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Monsters Must Bear Monsters: Genealogical Continuity and Poetic Awareness in Theogony 287-94 and 979-83.

Brett Stine

Texas Tech University

The importance of birth within the genealogies of the Theogony has long been recognized (e.g. Angier 1964; West 1967; Arthur 1982; Thalmann 1984; Clay 2003; Scully 2015). As a primary catalyst of both cosmological and narrative development, birth provides the activity necessary to populate the physical and poetic landscape, moving the cosmos from formlessness to particularity by the mingling of both bodies and words. However, for all of birth's obvious significance, little focus has been given specifically to the male appropriation of reproduction within the Theogony apart from that of Zeus (e.g. Arthur 1982; Leitao 2012; Park 2014), and no attention has been given to this phenomenon within the line of Phorkus and Keto, the Catalogue of Monsters (Th. 270-336; West 1967; Gantz 1993; Clay 1993; idem 2003).

In this paper, I explore an instance of masculine procreation in Theogony 287-94, focusing primarily on relationship between Chrysaor and his off-spring, Geryon. I first compare the initial passage concerning the birth of Geryon (Th. 287-94) with a later recapitulation of the same birth (Th. 979-83). Significantly, the comparison proves stimulating because the active agent of the birth has shifted from Chrysaor to Khalliroe, and the subsequent language used to describe the birth has likewise shifted to accommodate the primary progenative agent. In the earlier passage, Chrysaor's monstrous origins are on full display, not only by means of his strange birth (Th. 280-1) but also through his appropriation of a primarily female activity (i.e. birth; Th. 288 τέκε), a detail previously unexplored in scholarship, and subsequently his offspring's bizarre nature (Th. 287 τρικέφαλον). In the later passage (Th. 979-83), by highlighting the Oceanid Khalliroe as the active agent of birth and Chrysaor with a more heroic epithet, the Hesiodic tradition suppresses the previous monstrous qualities and therefore a far less grotesque Geryon emerges (Τh. 981 παῖδα βροτῶν κάρτιστον ἁπάντων).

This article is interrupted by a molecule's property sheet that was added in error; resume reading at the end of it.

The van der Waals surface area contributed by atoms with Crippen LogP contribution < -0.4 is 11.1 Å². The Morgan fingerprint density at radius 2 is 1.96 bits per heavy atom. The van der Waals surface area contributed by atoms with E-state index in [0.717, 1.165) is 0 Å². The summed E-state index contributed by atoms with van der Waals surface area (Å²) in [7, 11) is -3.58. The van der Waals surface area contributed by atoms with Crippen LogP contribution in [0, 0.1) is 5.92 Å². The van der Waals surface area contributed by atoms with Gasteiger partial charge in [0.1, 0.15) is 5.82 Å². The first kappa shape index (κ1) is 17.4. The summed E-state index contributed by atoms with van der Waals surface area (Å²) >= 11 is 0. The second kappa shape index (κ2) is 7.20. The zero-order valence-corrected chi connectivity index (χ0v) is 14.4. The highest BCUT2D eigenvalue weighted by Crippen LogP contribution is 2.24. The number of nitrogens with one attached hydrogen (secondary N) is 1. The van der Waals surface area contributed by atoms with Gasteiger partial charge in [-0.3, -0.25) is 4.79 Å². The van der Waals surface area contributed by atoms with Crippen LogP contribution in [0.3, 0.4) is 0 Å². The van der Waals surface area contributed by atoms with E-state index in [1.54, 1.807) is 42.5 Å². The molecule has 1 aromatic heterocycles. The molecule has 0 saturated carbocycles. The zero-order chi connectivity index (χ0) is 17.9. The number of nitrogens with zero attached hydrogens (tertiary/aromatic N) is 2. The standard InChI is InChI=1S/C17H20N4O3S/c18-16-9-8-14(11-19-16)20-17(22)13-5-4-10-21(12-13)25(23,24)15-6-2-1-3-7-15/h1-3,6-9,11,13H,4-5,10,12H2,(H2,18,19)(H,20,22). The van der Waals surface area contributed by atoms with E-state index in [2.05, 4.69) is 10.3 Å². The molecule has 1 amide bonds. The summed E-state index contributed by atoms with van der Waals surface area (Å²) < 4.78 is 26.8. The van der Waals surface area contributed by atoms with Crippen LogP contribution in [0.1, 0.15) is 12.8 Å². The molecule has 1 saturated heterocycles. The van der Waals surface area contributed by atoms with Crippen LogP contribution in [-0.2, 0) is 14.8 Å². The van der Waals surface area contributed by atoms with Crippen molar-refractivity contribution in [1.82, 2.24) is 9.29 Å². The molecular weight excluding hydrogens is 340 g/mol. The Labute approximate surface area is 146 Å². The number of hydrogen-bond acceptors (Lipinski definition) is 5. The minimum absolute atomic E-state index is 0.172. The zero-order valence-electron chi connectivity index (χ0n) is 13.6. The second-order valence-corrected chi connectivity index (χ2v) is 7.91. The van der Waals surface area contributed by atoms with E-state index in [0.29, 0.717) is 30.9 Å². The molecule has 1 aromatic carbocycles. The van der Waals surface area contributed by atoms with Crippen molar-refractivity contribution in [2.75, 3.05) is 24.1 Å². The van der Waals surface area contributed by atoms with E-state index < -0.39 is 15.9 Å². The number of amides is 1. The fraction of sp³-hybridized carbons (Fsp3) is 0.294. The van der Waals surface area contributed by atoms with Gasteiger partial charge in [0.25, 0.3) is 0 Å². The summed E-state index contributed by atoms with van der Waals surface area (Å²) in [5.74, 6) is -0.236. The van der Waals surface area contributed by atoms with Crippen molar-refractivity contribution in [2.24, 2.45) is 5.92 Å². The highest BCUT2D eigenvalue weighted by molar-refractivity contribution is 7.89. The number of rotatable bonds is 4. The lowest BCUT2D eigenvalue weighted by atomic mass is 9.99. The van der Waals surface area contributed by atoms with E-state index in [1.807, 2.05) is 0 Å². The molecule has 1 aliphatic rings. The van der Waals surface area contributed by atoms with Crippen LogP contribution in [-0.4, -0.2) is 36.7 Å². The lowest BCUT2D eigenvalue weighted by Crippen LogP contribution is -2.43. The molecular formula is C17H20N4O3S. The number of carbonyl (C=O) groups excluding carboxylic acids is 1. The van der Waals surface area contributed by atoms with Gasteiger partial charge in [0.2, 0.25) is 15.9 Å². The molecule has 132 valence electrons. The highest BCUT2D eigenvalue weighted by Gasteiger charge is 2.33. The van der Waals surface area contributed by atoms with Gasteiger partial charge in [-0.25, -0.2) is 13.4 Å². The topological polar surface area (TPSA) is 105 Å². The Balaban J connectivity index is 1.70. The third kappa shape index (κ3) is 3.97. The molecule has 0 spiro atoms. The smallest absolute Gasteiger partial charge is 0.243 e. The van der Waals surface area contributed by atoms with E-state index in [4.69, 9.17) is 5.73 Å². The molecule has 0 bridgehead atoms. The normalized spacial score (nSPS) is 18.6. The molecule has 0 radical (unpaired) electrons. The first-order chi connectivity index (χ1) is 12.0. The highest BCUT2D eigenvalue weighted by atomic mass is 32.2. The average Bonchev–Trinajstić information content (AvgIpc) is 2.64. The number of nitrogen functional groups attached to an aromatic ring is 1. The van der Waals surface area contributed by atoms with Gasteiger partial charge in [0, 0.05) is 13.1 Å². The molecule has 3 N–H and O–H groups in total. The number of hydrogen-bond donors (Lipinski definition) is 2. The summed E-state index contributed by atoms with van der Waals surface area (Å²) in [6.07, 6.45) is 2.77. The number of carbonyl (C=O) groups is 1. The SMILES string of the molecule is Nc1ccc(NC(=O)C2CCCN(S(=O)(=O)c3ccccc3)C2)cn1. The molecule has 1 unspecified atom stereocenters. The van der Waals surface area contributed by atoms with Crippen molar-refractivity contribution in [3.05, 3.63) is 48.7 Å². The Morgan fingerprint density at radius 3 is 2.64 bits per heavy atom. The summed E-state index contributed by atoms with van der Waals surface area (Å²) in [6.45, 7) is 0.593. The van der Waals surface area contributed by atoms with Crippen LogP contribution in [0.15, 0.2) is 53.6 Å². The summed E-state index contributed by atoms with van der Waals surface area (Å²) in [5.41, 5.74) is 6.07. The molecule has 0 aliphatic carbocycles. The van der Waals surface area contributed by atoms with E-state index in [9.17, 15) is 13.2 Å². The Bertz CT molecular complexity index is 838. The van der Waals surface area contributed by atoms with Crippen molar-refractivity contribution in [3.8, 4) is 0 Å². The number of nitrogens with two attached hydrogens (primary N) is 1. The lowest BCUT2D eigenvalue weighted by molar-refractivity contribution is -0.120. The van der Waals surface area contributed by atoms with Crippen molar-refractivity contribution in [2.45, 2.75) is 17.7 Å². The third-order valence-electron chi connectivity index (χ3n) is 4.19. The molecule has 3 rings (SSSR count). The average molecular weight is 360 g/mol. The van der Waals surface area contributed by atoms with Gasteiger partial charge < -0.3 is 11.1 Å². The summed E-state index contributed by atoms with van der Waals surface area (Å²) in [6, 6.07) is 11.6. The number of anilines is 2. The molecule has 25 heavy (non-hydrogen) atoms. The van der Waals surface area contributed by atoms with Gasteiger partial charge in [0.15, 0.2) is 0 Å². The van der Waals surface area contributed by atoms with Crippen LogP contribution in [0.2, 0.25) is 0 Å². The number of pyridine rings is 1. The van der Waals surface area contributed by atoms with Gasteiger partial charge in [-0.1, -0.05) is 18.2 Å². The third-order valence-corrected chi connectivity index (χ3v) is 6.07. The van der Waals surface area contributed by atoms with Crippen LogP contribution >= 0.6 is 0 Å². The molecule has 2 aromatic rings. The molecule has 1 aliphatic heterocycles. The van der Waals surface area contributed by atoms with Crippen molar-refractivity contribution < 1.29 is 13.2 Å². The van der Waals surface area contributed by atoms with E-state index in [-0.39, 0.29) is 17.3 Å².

I then build on the unique connection between Chrysaor and Geryon, and propose a principle of genealogical continuity emerges within the Hesiodic tradition: through descriptive language and activity, the tradition propagates ontological and lexical connections (or resonances) between parents and offspring – in this case, monsters must bear monsters. To support this, I attempt to place the Chrysaor/Geryon episode and genealogical continuity within the broader context of the Theogony (Thalmann 1984; Hamilton 1989; Faraone 2013). First, I focus on two males who similarly assume procreative capacities, Pontos and Nereus (West 1967; Clay 2003). Because males infrequently are the sole active agents of birth language within the Theogony (e.g. Leitao 2012), this study proves fruitful for recognizing subtle associations in language and nature between parents and children. I then move on to highlight instances of parthenogenesis (Park 2014), which also prove as useful lenses through which to observe resonances found between parent and offspring. Here, Gaia emerges as a helpful example of genealogical continuity, particularly because we can observe her children over multiple generations (Arthur 1982; Park 2014).

Through a close reading of Theogony 287-94 and Th. 979-83, Chrysaor's appropriation of a primarily female activity (i.e. birth) and connections to his offspring prove to be useful for clarifying his monstrous place in the line of Phorcys and Keto. Further, by situating the Chrysaor/Geryon episode in the broader context of the Theogony, and observing male entities who appropriate reproductive capabilities, as well as instances of parthenogenesis, the Hesiodic tradition seems to demonstrate a principle of genealogical continuity, particularly illustrated in the subtle connections between parent and offspring. This principle proves useful in clarifying our understanding of the Hesiodic genealogical program, and provides opportunities to draw stronger connections between birth and the rest of the Theogonic narrative via ontological and lexical resonances.  

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Didactic Poetry

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